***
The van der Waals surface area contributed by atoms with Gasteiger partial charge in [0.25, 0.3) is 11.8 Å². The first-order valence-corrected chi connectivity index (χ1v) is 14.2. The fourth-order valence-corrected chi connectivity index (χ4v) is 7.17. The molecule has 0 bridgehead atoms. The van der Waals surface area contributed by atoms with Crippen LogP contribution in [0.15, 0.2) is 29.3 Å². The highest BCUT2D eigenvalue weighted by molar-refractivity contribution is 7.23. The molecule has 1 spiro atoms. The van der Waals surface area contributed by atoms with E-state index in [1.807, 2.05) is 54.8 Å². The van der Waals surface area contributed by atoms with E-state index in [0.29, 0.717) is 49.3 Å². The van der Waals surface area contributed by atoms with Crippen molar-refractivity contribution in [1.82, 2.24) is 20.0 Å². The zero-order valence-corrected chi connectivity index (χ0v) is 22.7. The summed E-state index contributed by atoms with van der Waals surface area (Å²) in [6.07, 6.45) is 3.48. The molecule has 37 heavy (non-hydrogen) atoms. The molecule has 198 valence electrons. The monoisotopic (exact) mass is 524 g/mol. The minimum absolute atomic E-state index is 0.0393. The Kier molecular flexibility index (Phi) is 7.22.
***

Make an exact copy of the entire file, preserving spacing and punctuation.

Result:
The van der Waals surface area contributed by atoms with Gasteiger partial charge in [0.25, 0.3) is 11.8 Å². The first-order valence-corrected chi connectivity index (χ1v) is 14.2. The fourth-order valence-corrected chi connectivity index (χ4v) is 7.17. The molecule has 0 bridgehead atoms. The van der Waals surface area contributed by atoms with Crippen LogP contribution in [0.15, 0.2) is 29.3 Å². The highest BCUT2D eigenvalue weighted by molar-refractivity contribution is 7.23. The molecule has 1 spiro atoms. The van der Waals surface area contributed by atoms with E-state index in [1.807, 2.05) is 54.8 Å². The van der Waals surface area contributed by atoms with E-state index in [0.29, 0.717) is 49.3 Å². The van der Waals surface area contributed by atoms with Crippen molar-refractivity contribution in [1.82, 2.24) is 20.0 Å². The zero-order valence-corrected chi connectivity index (χ0v) is 22.7. The summed E-state index contributed by atoms with van der Waals surface area (Å²) in [6.07, 6.45) is 3.48. The molecule has 37 heavy (non-hydrogen) atoms. The molecule has 198 valence electrons. The monoisotopic (exact) mass is 524 g/mol. The minimum absolute atomic E-state index is 0.0393. The Kier molecular flexibility index (Phi) is 7.22.